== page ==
Surge in Foreign Direct Investment in 2015

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Trade in Cambodia’s Ports. File Photo: World Bank/Chhor Sokunthea

Flows of Foreign Direct Investment (FDI) reached US$1.7 trillion in 2015: their highest level in nearly decade.

The finding comes in a report published on Wednesday by the UN's trade and development body, UNCTAD.

FDI is the term to describe when an entity in one country invests in a business located in another.

Dianne Penn reports.

Foreign Direct Investment flows jumped 36 per cent in 2015, according to the UN agency.

This was largely due to a wave of cross-border mergers and acquisitions; that is, purchasing or consolidating of companies.

The surge was particularly visible in developed economies, with strong growth reported in the European Union and the United States.

Developing countries also reported a rise, with FDI hitting a new high of US$741 billion.

Asian countries were the largest recipient.

But the report finds it's not all good news as part of the surge was due to what is known as "corporate reconfiguration."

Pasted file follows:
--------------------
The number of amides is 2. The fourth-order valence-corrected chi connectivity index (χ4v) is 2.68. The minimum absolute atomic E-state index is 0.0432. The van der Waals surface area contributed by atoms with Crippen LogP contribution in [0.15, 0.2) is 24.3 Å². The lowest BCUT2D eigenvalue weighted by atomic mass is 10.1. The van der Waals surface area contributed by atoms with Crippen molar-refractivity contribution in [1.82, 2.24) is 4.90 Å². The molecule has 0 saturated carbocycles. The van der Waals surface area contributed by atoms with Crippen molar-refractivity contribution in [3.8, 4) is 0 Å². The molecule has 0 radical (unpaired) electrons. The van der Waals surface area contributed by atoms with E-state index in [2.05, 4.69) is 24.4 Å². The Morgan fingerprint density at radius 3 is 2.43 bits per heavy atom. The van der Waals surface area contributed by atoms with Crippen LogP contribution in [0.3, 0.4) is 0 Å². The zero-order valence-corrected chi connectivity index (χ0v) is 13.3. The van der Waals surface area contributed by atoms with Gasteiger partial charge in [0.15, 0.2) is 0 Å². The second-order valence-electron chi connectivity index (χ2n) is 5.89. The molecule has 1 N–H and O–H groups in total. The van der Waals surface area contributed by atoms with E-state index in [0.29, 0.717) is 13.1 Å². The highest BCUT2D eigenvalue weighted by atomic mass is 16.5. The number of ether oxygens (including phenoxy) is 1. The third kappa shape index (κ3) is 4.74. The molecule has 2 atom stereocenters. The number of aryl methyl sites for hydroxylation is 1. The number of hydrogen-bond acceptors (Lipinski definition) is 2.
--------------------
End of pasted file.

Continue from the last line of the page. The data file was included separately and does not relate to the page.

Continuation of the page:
James Zhan, Director of the Division on Investment and Enterprise at the UN Conference on Trade and Development (UNCTAD), explains.

"What do we mean? We mean that some companies may restructure themselves. They move headquarters from one country to another for different reasons: could be the reason of shift of family leadership, could be the reason for getting better tax rate, or for the reason of political risk aversion."

However, he said that global FDI would still show an increase in 2015 even if these figures were discounted.

Dianne Penn, United Nations.

Duration: 1’46″

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